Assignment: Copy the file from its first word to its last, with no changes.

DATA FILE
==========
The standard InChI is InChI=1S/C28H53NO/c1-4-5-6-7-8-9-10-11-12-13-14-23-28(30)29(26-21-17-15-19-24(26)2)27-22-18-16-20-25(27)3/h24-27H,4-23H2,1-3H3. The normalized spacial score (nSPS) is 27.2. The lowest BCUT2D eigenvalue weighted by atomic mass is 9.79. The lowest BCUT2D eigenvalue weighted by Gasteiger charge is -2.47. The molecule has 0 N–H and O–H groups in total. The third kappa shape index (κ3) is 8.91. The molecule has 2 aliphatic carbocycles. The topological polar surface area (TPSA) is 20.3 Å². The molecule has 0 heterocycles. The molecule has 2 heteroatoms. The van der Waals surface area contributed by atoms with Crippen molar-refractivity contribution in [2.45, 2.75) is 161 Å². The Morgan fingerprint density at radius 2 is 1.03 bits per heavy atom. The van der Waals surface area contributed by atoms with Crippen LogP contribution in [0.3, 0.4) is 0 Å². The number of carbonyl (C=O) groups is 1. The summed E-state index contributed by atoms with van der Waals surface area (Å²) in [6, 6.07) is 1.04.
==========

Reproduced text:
The standard InChI is InChI=1S/C28H53NO/c1-4-5-6-7-8-9-10-11-12-13-14-23-28(30)29(26-21-17-15-19-24(26)2)27-22-18-16-20-25(27)3/h24-27H,4-23H2,1-3H3. The normalized spacial score (nSPS) is 27.2. The lowest BCUT2D eigenvalue weighted by atomic mass is 9.79. The lowest BCUT2D eigenvalue weighted by Gasteiger charge is -2.47. The molecule has 0 N–H and O–H groups in total. The third kappa shape index (κ3) is 8.91. The molecule has 2 aliphatic carbocycles. The topological polar surface area (TPSA) is 20.3 Å². The molecule has 0 heterocycles. The molecule has 2 heteroatoms. The van der Waals surface area contributed by atoms with Crippen molar-refractivity contribution in [2.45, 2.75) is 161 Å². The Morgan fingerprint density at radius 2 is 1.03 bits per heavy atom. The van der Waals surface area contributed by atoms with Crippen LogP contribution in [0.3, 0.4) is 0 Å². The number of carbonyl (C=O) groups is 1. The summed E-state index contributed by atoms with van der Waals surface area (Å²) in [6, 6.07) is 1.04.